How do we analyze a black box? Well, first we have to know what comes in and what comes out.
What comes in in case of ridesharing companies?
- Full ride history, including pickup/dropoff addresses, stops and routes taken.
- Timings. These are important. For example, someone getting picked up at the bar 40 minutes after it closed is probably not an alcoholic but one of the vendors.
- Fitness sensor data. Officially it’s used to detect harsh braking/acceleration, but obviously stored for further analysis.
- Address book contents, if you ever used a built-in “send an invite” feature.
- Social media profile(s) – again, if you ever used a built-in sharing feature.
- Relayed text and call history and contents.
- On-app tips, both given and received.
- History of complaints, both filed and received.
- Star ratings, both given and received.
- Camera. Call me a conspiracy theorist, but when I deny Uber app camera access in settings, it wants my fresh mugshot for “verification” within a few hours, while if I leave camera permissions untouched, it’ll go for months without a need of said “verification”.
To sum it up, the more you use Uber or Lyft, wether as a driver or a rider, the more it knows about you. If you use ridesharing platforms often, they probably know you better than your mother. Everything from speech patterns, cuisine choices and shopping habits to extramarital affairs. It’s all in there.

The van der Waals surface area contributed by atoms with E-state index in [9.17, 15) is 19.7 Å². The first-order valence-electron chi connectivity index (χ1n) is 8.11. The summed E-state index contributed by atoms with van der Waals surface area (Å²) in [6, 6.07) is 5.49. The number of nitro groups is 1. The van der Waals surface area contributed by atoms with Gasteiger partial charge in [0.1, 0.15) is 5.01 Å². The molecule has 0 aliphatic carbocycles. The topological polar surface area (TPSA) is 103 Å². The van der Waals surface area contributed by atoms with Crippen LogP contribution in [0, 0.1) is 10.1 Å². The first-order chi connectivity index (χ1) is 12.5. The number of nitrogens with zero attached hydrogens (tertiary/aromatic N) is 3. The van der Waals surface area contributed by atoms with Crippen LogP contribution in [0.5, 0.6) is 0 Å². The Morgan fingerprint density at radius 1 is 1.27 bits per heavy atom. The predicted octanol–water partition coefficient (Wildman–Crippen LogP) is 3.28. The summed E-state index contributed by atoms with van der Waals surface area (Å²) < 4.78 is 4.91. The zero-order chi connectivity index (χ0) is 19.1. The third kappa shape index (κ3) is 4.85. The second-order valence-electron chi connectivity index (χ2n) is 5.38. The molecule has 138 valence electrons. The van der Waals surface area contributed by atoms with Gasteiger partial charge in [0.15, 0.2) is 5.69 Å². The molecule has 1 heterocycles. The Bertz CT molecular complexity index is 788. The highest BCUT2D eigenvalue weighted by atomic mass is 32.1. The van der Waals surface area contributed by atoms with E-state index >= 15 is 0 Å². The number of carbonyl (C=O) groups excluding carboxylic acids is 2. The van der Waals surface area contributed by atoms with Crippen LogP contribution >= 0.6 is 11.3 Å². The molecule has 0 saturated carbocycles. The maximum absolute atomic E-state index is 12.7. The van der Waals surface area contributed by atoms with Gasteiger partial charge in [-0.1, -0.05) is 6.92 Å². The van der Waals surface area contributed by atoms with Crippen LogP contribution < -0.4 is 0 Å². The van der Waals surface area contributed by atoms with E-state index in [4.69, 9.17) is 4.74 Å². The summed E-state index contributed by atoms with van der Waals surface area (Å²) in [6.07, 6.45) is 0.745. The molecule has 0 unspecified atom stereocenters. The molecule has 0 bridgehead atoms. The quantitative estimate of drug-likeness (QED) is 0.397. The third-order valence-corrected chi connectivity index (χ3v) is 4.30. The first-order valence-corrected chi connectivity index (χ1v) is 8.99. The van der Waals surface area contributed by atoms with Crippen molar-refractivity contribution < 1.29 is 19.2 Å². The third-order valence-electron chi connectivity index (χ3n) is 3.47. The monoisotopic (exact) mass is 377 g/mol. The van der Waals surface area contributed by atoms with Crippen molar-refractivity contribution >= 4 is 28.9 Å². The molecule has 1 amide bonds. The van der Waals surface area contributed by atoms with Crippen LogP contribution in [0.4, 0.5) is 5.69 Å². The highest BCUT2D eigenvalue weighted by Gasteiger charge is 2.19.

So, what’s in the box?
When Uber and Lyft argued in courts that they are not transportation but IT companies, they were actually correct. They are the “big data” companies, collecting humongous amounts of data on their users. It’s probably worse than Facebook.
From the driver’s perspective, I believe they keep a variety of numeric scores for each factor they deemed important for their “smart matching” algorithms – on both drivers and riders. Factors ranging from likelihood of you filing (or incurring) a cleaning fee to your sexual preferences. Remember that nasty chime the app makes when you exceed 80mph? That ticks your “likelihood of getting a speeding ticket” risk score.
Most importantly, if Uber or Lyft don’t know something about you, they’ll match you with a few “challenging” riders or drivers to determine your score.
A few observations from my experience:
- All of my Pool rides that are actually shared with other pax were gender matched, it was always male+female. A few notable exceptions were all gay.
- No messy pax for almost a year, then all of a sudden – 4 messes in 2 days… In a daytime. On a weekdays. Really?!
- Once in every few months I get a streak of obnoxious assholes that I have to kick out of my car. Somehow it *always* happens on a same week.
- Don’t get me started on tipping patterns. Comparing Uber and Lyft it’s obvious that these are artificial AF.
TL;DR: both Uber and Lyft collect ungodly amounts of data on their users and like playing god with it.
PS: Practical implication for drivers – if your market seems dead today, change your own behavioral pattern to restart a “testing” phase of the AI.